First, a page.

Thursday, May 30, 2024

114 West Elm Street
Graham, NC 27253
Ph: 336.228.7851

Two new fire stations, 18 more firefighters would more than double Graham’s fire department


[Note: the following story focuses on the Graham fire chief’s request for additional 18 more firefighters (doubling size of department), as well as wanting two fire department substations. See for an overview of police, fire department, recreation, and other stated needs here:]


Graham fire chief Tommy Cole (no relation to the police chief with the same last name) is asking for at least four new firefighters and as many as 18, especially if the city council authorizes the construction of two satellite fire stations in the southeast and southwest portion of the city, which he said are badly needed. Each position would cost $62,000 each.

The fire chief said the fire department is “busting at the seams” within the 6,500 square feet it occupies at the back of city hall.

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The fire department currently uses three engines and one tower ladder, he said. Fire trucks are on a 20-year life rotation, he said, noting that one will need to be replaced in the next fiscal year in order to remain on schedule. The cost for a new truck can range from $600,000 to almost $1 million, he described, depending on the specific features it has.

The chief also focused on the staffing at the department.

“The fire department has not grown in any full-time positions in at least 20 years,” the fire chief said.

One of the biggest increases in the city’s fire call volumes, the chief noted, was the additional of priority medical calls over the past year. More than half (773) of the 1,428 calls responded to by the fire department in 2020 were medical calls, while regular fire calls remained fairly steady – 655 compared to 600 in 2018, according to statistics the fire chief presented.

He touted the life-saving results from running medical calls, saying that the public was very appreciative of the immediacy of fire department response, which he said had included a number of “cardiac life saves.”

The chief said, however, that medical calls are screened for potential COVID exposure, and that the department does not make calls to known COVID locations.

Cole warned of the “aging” of the fire department, particularly of the volunteers.

“Volunteerism is declining,” and the “core group” of volunteers is increasingly retiring, he said.

“Our staffing needs do not meet the needs of our city based on population,” the chief said, citing staffing standards of the National Fire Protection Association.

Response time and travel distances also exceed recommended levels, the fire chief said.

The chief said the national recommended average number of firefighters to respond to a house fire is 16, while Graham averaged having 12 in 2020, or 75 percent of the recommended level.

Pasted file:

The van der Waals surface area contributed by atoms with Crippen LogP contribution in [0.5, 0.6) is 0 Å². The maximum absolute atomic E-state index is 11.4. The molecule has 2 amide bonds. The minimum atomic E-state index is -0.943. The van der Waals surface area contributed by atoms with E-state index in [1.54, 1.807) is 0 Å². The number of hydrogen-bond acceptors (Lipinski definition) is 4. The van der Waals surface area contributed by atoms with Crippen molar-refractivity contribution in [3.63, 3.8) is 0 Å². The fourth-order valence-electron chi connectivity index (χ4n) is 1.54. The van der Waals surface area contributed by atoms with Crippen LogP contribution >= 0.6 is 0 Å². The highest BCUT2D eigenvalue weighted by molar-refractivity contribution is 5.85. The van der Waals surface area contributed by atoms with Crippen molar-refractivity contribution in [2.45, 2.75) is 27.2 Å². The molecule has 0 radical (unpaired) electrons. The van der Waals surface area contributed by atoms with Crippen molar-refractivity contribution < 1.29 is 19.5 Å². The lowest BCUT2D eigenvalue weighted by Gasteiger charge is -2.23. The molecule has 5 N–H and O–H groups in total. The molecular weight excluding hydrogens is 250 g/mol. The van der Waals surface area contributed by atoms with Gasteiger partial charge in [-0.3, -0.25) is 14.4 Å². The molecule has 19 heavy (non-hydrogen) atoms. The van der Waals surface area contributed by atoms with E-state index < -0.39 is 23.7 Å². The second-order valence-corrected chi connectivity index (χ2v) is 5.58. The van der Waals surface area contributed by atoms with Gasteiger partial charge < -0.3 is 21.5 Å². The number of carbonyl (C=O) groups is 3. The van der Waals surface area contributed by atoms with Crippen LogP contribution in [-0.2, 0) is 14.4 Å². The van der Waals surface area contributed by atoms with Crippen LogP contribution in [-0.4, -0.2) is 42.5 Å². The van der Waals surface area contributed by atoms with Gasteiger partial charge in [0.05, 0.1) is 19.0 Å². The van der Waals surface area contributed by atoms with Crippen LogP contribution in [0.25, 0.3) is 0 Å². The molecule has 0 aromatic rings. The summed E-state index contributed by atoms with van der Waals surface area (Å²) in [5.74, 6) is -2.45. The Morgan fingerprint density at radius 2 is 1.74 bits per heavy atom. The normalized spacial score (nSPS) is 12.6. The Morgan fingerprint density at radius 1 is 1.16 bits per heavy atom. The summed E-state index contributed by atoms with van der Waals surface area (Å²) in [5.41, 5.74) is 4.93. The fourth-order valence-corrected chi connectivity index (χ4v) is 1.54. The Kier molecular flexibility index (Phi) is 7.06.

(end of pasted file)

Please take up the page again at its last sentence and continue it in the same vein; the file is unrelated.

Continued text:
Fee for re-inspections
The fire chief also suggested that the city should consider instituting a fee for re-inspections when the fire inspector inspects local businesses, if the original problems are not fixed, and the businesses do not come into compliance.

Inspection and re-inspection should be done at no cost, he said, but any subsequent re-inspections should be charged a new fee, he recommended.


New fire stations
The fire department needs two satellite fire stations, the fire chief told the council members. Currently, Graham has only one station – at city hall – which he described as “small and outdated,” particularly with regard to newer equipment (fire trucks) that he said are needed.

The fire chief said some mutual aid fire departments feel like they are supplementing “our low staffing levels” by responding to fires in Graham, the chief said.

The chief said a study done on the fire department’s coverage found that only 60.9 percent of the city can be reached within four minutes, which he said is the national standard.

The chief recommended satellite stations in the Rogers Road area between Moore Street and the South Graham park area and along East Harden Street (NC 54) between Ivey Road and near the city’s wastewater plant.

The chief recommended satellite stations that would be about the size of Elon’s relatively new fire station, located on Powerline Road. Each would cost about $2.5 million to build, he said, with $6.5 million included in the proposed departmental budget request, which would include land purchase, architectural fees, etc.

Elon’s second fire station is about the size which is what Graham’s fire chief would like to have at two southern locations in his city.

“We’re two years out,” he said, from being able to be in a new satellite fire station.

To hire the additional staff – he listed a total of 18 positions – needed both at the downtown fire department as well as two possible satellites would cost over $1.2 million, he said, acknowledging that such a level could trigger a 10-cent property tax increase. “We know that’s not going to happen,” he said.

However, he suggested that the city consider applying for various grants, although he acknowledged that one current grant provides initial funding for about three years – after which the city would ultimately be expected to finance the positions after that point.

“Now is a wonderful opportunity,” the chief said, to apply for a grant, if, he stressed, the city would be willing to pick up the full expense of the new firefighters after three years.

See also the newspaper’s editorial comments on the budget requests, entitled “Budget games”:

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